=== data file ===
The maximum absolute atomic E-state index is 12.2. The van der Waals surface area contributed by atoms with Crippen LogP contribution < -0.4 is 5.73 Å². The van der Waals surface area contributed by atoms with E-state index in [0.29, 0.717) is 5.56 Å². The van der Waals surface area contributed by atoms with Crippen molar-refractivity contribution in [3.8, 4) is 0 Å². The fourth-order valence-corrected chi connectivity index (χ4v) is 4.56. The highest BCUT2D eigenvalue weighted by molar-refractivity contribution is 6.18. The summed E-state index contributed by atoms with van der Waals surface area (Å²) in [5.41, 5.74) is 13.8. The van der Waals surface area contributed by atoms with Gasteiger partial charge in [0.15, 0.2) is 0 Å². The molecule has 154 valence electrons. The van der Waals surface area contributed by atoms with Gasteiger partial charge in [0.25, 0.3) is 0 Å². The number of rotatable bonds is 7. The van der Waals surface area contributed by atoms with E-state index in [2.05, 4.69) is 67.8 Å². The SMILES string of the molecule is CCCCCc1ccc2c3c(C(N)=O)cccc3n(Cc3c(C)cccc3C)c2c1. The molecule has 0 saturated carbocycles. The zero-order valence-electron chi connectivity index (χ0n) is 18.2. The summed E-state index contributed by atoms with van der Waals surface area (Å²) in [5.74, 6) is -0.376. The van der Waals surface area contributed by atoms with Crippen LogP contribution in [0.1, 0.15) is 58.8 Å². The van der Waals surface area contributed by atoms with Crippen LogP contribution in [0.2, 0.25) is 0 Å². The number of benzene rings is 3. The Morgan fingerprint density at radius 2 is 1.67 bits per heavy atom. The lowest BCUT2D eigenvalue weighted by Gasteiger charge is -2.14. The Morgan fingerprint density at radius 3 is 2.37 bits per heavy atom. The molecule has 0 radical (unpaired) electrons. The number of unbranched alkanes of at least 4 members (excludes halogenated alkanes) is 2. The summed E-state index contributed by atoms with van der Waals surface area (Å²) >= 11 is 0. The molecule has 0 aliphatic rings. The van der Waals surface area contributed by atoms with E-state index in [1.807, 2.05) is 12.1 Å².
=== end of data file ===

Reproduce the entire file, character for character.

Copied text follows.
The maximum absolute atomic E-state index is 12.2. The van der Waals surface area contributed by atoms with Crippen LogP contribution < -0.4 is 5.73 Å². The van der Waals surface area contributed by atoms with E-state index in [0.29, 0.717) is 5.56 Å². The van der Waals surface area contributed by atoms with Crippen molar-refractivity contribution in [3.8, 4) is 0 Å². The fourth-order valence-corrected chi connectivity index (χ4v) is 4.56. The highest BCUT2D eigenvalue weighted by molar-refractivity contribution is 6.18. The summed E-state index contributed by atoms with van der Waals surface area (Å²) in [5.41, 5.74) is 13.8. The van der Waals surface area contributed by atoms with Gasteiger partial charge in [0.15, 0.2) is 0 Å². The molecule has 154 valence electrons. The van der Waals surface area contributed by atoms with Gasteiger partial charge in [0.25, 0.3) is 0 Å². The number of rotatable bonds is 7. The van der Waals surface area contributed by atoms with E-state index in [2.05, 4.69) is 67.8 Å². The SMILES string of the molecule is CCCCCc1ccc2c3c(C(N)=O)cccc3n(Cc3c(C)cccc3C)c2c1. The molecule has 0 saturated carbocycles. The zero-order valence-electron chi connectivity index (χ0n) is 18.2. The summed E-state index contributed by atoms with van der Waals surface area (Å²) in [5.74, 6) is -0.376. The van der Waals surface area contributed by atoms with Crippen LogP contribution in [0.1, 0.15) is 58.8 Å². The van der Waals surface area contributed by atoms with Crippen LogP contribution in [0.2, 0.25) is 0 Å². The number of benzene rings is 3. The Morgan fingerprint density at radius 2 is 1.67 bits per heavy atom. The lowest BCUT2D eigenvalue weighted by Gasteiger charge is -2.14. The Morgan fingerprint density at radius 3 is 2.37 bits per heavy atom. The molecule has 0 radical (unpaired) electrons. The number of unbranched alkanes of at least 4 members (excludes halogenated alkanes) is 2. The summed E-state index contributed by atoms with van der Waals surface area (Å²) >= 11 is 0. The molecule has 0 aliphatic rings. The van der Waals surface area contributed by atoms with E-state index in [1.807, 2.05) is 12.1 Å².